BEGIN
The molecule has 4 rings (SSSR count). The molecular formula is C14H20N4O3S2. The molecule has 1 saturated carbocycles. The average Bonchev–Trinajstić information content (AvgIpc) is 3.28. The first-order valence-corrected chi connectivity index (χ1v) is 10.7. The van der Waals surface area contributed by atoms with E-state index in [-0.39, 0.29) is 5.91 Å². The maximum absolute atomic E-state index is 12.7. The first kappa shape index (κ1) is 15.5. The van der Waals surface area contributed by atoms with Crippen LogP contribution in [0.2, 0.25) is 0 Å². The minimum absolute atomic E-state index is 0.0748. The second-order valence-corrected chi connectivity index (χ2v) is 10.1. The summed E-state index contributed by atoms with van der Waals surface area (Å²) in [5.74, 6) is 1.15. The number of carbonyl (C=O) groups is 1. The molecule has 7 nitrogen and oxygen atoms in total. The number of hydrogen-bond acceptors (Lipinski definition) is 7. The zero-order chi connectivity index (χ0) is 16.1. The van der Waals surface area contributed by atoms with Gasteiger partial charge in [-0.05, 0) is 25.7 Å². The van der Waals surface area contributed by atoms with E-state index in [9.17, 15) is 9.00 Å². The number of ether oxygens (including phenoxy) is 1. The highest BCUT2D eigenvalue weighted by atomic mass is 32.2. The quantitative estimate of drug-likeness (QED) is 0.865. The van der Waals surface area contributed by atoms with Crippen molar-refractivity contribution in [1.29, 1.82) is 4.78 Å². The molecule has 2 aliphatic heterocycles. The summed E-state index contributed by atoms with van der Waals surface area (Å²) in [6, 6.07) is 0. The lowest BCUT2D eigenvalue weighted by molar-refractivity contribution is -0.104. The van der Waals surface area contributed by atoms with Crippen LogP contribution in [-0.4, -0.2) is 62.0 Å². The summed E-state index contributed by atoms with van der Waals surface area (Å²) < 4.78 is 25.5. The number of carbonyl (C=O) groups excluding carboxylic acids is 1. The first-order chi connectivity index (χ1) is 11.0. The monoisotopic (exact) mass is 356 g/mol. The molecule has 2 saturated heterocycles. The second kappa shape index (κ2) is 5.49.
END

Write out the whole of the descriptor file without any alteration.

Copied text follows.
The molecule has 4 rings (SSSR count). The molecular formula is C14H20N4O3S2. The molecule has 1 saturated carbocycles. The average Bonchev–Trinajstić information content (AvgIpc) is 3.28. The first-order valence-corrected chi connectivity index (χ1v) is 10.7. The van der Waals surface area contributed by atoms with E-state index in [-0.39, 0.29) is 5.91 Å². The maximum absolute atomic E-state index is 12.7. The first kappa shape index (κ1) is 15.5. The van der Waals surface area contributed by atoms with Crippen LogP contribution in [0.2, 0.25) is 0 Å². The minimum absolute atomic E-state index is 0.0748. The second-order valence-corrected chi connectivity index (χ2v) is 10.1. The summed E-state index contributed by atoms with van der Waals surface area (Å²) in [5.74, 6) is 1.15. The number of carbonyl (C=O) groups is 1. The molecule has 7 nitrogen and oxygen atoms in total. The number of hydrogen-bond acceptors (Lipinski definition) is 7. The zero-order chi connectivity index (χ0) is 16.1. The van der Waals surface area contributed by atoms with Gasteiger partial charge in [-0.05, 0) is 25.7 Å². The van der Waals surface area contributed by atoms with E-state index in [9.17, 15) is 9.00 Å². The number of ether oxygens (including phenoxy) is 1. The highest BCUT2D eigenvalue weighted by atomic mass is 32.2. The quantitative estimate of drug-likeness (QED) is 0.865. The van der Waals surface area contributed by atoms with Crippen molar-refractivity contribution in [1.29, 1.82) is 4.78 Å². The molecule has 2 aliphatic heterocycles. The summed E-state index contributed by atoms with van der Waals surface area (Å²) in [6, 6.07) is 0. The lowest BCUT2D eigenvalue weighted by molar-refractivity contribution is -0.104. The van der Waals surface area contributed by atoms with Crippen LogP contribution in [-0.4, -0.2) is 62.0 Å². The summed E-state index contributed by atoms with van der Waals surface area (Å²) < 4.78 is 25.5. The number of carbonyl (C=O) groups excluding carboxylic acids is 1. The first-order chi connectivity index (χ1) is 11.0. The monoisotopic (exact) mass is 356 g/mol. The molecule has 2 saturated heterocycles. The second kappa shape index (κ2) is 5.49.